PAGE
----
centralized repository for such reserved identifiers, this document
   aims to create one.

Krishnan                    Standards Track                     [Page 1]
RFC 5453          Reserved IPv6 Interface Identifiers      February 2009

Table of Contents

   1. Introduction ....................................................2
      1.1. Applicability ..............................................2
      1.2. Requirements Notation ......................................3
   2. Issues with Reusing Reserved Interface Identifiers ..............3
      2.1. Possible Solutions .........................................3
   3. IANA Considerations .............................................3
   4. Acknowledgements ................................................4
   5. Security Considerations .........................................4
   6. References ......................................................5
      6.1. Normative References .......................................5
      6.2. Informative References .....................................5
   Appendix A. List of Potentially Affected RFCs ......................6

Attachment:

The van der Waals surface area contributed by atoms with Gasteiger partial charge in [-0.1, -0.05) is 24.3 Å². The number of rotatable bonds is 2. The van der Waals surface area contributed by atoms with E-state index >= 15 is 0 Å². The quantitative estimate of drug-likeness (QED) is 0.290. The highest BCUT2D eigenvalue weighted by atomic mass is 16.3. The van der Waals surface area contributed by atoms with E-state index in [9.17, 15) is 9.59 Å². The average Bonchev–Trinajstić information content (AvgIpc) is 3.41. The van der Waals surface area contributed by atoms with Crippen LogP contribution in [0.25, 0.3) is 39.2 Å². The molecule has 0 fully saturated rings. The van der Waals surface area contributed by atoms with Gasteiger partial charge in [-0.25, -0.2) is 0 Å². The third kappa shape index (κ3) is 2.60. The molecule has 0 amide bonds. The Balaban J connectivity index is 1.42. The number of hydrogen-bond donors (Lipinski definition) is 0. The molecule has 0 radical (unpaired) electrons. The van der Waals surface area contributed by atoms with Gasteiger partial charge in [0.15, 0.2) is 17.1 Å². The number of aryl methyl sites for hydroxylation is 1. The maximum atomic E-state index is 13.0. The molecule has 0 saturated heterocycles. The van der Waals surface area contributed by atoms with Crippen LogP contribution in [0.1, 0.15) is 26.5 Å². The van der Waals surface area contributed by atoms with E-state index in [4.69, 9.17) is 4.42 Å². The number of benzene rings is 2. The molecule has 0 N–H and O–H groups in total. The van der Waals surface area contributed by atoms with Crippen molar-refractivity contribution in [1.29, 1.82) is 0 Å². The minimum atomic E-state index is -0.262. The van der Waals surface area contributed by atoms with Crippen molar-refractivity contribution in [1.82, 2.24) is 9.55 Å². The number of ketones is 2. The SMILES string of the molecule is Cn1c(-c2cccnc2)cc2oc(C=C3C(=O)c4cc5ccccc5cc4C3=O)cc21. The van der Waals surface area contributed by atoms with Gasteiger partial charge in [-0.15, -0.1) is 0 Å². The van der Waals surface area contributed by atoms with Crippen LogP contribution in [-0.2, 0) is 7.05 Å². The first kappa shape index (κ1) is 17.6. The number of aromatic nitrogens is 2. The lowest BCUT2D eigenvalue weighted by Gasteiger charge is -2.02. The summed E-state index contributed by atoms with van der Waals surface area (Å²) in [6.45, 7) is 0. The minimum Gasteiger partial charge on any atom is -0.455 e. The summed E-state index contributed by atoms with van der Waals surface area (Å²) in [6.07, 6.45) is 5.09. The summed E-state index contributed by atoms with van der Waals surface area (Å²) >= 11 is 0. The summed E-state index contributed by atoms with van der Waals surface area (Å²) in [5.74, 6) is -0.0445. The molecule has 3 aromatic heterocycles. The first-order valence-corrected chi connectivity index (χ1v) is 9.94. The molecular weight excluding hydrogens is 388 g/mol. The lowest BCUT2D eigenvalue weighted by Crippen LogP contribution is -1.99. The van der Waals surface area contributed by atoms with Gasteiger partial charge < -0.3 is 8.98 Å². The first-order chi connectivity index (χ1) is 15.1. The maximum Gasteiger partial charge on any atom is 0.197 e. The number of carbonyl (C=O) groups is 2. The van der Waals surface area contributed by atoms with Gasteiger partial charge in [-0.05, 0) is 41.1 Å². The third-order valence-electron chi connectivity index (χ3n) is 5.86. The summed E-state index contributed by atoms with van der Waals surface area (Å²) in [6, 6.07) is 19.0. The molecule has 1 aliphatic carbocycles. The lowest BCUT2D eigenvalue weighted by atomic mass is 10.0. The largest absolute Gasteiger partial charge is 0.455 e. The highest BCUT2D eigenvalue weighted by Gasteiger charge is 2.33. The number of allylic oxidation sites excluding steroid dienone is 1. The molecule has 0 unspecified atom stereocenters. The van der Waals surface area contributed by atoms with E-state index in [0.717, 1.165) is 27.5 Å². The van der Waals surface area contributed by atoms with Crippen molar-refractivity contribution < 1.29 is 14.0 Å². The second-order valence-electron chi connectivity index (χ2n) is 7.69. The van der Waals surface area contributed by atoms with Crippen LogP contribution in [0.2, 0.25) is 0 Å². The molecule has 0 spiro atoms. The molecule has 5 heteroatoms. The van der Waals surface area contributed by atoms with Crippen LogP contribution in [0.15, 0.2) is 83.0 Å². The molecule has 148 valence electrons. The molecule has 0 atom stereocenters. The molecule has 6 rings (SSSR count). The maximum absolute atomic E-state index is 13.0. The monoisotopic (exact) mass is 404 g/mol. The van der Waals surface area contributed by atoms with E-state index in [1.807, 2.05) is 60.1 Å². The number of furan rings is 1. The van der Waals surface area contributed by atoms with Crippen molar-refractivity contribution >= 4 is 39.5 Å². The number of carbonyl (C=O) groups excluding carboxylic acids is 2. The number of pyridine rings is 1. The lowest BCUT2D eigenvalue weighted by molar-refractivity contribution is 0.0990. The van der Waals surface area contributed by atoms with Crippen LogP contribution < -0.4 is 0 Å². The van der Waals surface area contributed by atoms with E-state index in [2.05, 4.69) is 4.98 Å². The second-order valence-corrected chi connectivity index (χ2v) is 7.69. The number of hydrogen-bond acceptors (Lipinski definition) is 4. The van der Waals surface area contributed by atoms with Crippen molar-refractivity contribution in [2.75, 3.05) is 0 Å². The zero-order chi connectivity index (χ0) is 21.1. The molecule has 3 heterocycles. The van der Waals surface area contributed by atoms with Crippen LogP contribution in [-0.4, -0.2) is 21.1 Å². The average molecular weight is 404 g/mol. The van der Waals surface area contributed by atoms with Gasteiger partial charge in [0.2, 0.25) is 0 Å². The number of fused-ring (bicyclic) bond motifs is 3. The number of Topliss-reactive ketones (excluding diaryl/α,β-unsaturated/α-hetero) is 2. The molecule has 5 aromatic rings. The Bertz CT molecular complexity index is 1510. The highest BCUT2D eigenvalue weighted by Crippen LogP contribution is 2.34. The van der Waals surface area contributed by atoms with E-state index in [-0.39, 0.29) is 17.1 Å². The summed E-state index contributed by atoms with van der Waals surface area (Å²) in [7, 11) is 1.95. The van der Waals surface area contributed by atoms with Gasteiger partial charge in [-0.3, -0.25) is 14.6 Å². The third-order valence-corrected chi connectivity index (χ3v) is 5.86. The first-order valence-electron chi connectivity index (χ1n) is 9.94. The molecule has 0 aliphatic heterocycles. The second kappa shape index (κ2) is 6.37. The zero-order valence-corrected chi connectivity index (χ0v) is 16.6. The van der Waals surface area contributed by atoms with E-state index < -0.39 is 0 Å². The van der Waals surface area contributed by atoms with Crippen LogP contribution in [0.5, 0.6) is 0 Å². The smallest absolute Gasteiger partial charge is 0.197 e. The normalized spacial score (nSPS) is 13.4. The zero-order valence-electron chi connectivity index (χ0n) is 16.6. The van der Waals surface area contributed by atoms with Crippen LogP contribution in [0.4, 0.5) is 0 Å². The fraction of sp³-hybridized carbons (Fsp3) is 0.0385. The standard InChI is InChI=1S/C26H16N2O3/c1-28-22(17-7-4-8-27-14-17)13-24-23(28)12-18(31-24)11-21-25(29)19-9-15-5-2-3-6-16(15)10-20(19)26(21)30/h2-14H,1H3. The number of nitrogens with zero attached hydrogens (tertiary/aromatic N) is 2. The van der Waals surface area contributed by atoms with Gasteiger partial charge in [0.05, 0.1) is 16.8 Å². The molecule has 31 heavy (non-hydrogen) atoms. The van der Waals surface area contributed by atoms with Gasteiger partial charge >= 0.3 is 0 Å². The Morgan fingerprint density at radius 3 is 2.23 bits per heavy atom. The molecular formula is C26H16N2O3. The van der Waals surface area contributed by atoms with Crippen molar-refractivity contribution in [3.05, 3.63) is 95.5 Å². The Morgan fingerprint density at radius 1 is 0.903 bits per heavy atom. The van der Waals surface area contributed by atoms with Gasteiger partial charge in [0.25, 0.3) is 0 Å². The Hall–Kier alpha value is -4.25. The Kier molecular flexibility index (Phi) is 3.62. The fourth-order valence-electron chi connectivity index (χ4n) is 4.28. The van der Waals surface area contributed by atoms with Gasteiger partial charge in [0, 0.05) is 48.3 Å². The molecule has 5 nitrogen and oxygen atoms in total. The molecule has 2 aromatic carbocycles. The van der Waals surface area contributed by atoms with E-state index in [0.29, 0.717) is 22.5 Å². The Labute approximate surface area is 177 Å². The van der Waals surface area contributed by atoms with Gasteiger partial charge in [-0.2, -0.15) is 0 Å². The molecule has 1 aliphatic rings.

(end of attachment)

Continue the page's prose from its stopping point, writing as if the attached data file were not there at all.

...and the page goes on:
1.  Introduction

   An IPv6 unicast address is composed of two parts: a subnet prefix and
   an interface identifier (IID) that identifies a unique interface
   within the subnet prefix.  The structure of an IPv6 unicast address
   is depicted in "IPv6 Addressing Architecture" [RFC4291] and is
   replicated here for clarity.

   |          n bits               |           128-n bits            |
   +-------------------------------+---------------------------------+
   |       subnet prefix           |           interface ID          |
   +-------------------------------+---------------------------------+

                   Figure 1: IPv6 Unicast Address Format

   For all unicast addresses, except those that start with the binary
   value 000, Interface IDs are required to be 64 bits long and to be
   constructed in Modified EUI-64 format [RFC4291].  Examples of